In 1995, the Republican Staff of the Joint Economic Committee of the United States Congress published a study critical of Card and Krueger's work. They note that it conflicts with other studies done on minimum wage laws within the United States over the past 50 years. According to the JEC analysis, minimum wage laws have been shown to cause large amounts of unemployment, especially among low-income, unskilled, black, and teenaged populations, as well as cause a host of other mal-effects, such as higher turnover, less training, and fewer fringe benefits.
According to economists Donald Deere (Texas A&M), Kevin Murphy (University of Chicago), and Finis Weltch (Texas A&M), Card and Krueger's conclusions are contradicted by "common sense and past research". They conclude that:
Each of the four studies examines a different piece of the minimum wage/employment relationship. Three of them consider a single state, and two of them look at only a handful of firms in one industry. From these isolated findings Card and Krueger paint a big picture wherein increased minimum wages do not decrease, and may increase, employment. Our view is that there is something wrong with this picture. Artificial increases in the price of unskilled laborers inevitably lead to their reduced employment; the conventional wisdom remains intact.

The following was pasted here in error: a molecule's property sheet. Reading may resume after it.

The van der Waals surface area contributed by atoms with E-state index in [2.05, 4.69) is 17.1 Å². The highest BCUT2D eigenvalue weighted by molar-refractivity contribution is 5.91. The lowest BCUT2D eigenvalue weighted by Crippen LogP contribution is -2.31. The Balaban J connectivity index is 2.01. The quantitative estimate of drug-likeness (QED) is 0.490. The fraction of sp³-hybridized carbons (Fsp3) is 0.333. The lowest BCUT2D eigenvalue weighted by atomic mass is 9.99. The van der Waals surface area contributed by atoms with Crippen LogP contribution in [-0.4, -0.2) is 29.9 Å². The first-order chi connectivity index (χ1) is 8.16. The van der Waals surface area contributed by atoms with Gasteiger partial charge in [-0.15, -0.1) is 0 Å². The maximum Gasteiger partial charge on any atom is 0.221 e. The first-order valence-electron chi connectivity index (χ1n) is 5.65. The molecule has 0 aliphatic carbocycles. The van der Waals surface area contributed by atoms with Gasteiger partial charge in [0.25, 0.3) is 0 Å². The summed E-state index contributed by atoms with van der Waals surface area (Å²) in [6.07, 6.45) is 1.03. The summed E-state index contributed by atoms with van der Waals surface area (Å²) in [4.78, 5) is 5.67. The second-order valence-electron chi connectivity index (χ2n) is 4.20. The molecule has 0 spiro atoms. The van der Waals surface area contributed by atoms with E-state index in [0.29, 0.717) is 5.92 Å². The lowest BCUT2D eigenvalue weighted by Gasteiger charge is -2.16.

Nobel laureate James M. Buchanan responded to the Card and Krueger study in the Wall Street Journal, arguing:
...no self-respecting economist would claim that increases in the minimum wage increase employment. Such a claim, if seriously advanced, becomes equivalent to a denial that there is even minimum scientific content in economics, and that, in consequence, economists can do nothing but write as advocates for ideological interests. Fortunately, only a handful of economists are willing to throw over the teaching of two centuries; we have not yet become a bevy of camp-following whores.